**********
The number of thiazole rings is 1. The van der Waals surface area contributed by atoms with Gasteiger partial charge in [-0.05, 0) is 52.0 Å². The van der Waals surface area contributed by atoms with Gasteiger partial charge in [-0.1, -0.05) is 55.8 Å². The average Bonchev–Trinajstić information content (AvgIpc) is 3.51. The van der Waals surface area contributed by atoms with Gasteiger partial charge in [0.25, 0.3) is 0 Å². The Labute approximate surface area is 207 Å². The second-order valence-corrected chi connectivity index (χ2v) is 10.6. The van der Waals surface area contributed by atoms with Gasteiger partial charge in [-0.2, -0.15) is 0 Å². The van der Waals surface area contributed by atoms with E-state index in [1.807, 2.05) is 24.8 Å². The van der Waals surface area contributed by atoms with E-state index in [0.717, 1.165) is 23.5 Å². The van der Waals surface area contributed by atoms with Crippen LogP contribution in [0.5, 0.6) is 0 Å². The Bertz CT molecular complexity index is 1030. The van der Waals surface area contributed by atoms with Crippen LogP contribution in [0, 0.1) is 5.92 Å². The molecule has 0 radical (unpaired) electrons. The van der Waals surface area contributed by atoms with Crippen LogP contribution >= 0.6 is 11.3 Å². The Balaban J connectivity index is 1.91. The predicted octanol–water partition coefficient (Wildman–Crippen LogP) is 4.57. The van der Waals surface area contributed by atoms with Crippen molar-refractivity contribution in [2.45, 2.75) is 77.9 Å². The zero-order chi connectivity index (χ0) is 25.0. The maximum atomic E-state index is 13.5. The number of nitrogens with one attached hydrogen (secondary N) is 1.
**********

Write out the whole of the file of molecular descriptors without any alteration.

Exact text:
The number of thiazole rings is 1. The van der Waals surface area contributed by atoms with Gasteiger partial charge in [-0.05, 0) is 52.0 Å². The van der Waals surface area contributed by atoms with Gasteiger partial charge in [-0.1, -0.05) is 55.8 Å². The average Bonchev–Trinajstić information content (AvgIpc) is 3.51. The van der Waals surface area contributed by atoms with Gasteiger partial charge in [0.25, 0.3) is 0 Å². The Labute approximate surface area is 207 Å². The second-order valence-corrected chi connectivity index (χ2v) is 10.6. The van der Waals surface area contributed by atoms with Gasteiger partial charge in [-0.2, -0.15) is 0 Å². The van der Waals surface area contributed by atoms with E-state index in [1.807, 2.05) is 24.8 Å². The van der Waals surface area contributed by atoms with E-state index in [0.717, 1.165) is 23.5 Å². The van der Waals surface area contributed by atoms with Crippen LogP contribution in [0.5, 0.6) is 0 Å². The Bertz CT molecular complexity index is 1030. The van der Waals surface area contributed by atoms with Crippen LogP contribution in [0, 0.1) is 5.92 Å². The molecule has 0 radical (unpaired) electrons. The van der Waals surface area contributed by atoms with Crippen LogP contribution >= 0.6 is 11.3 Å². The Balaban J connectivity index is 1.91. The predicted octanol–water partition coefficient (Wildman–Crippen LogP) is 4.57. The van der Waals surface area contributed by atoms with Crippen molar-refractivity contribution in [2.45, 2.75) is 77.9 Å². The zero-order chi connectivity index (χ0) is 25.0. The maximum atomic E-state index is 13.5. The number of nitrogens with one attached hydrogen (secondary N) is 1.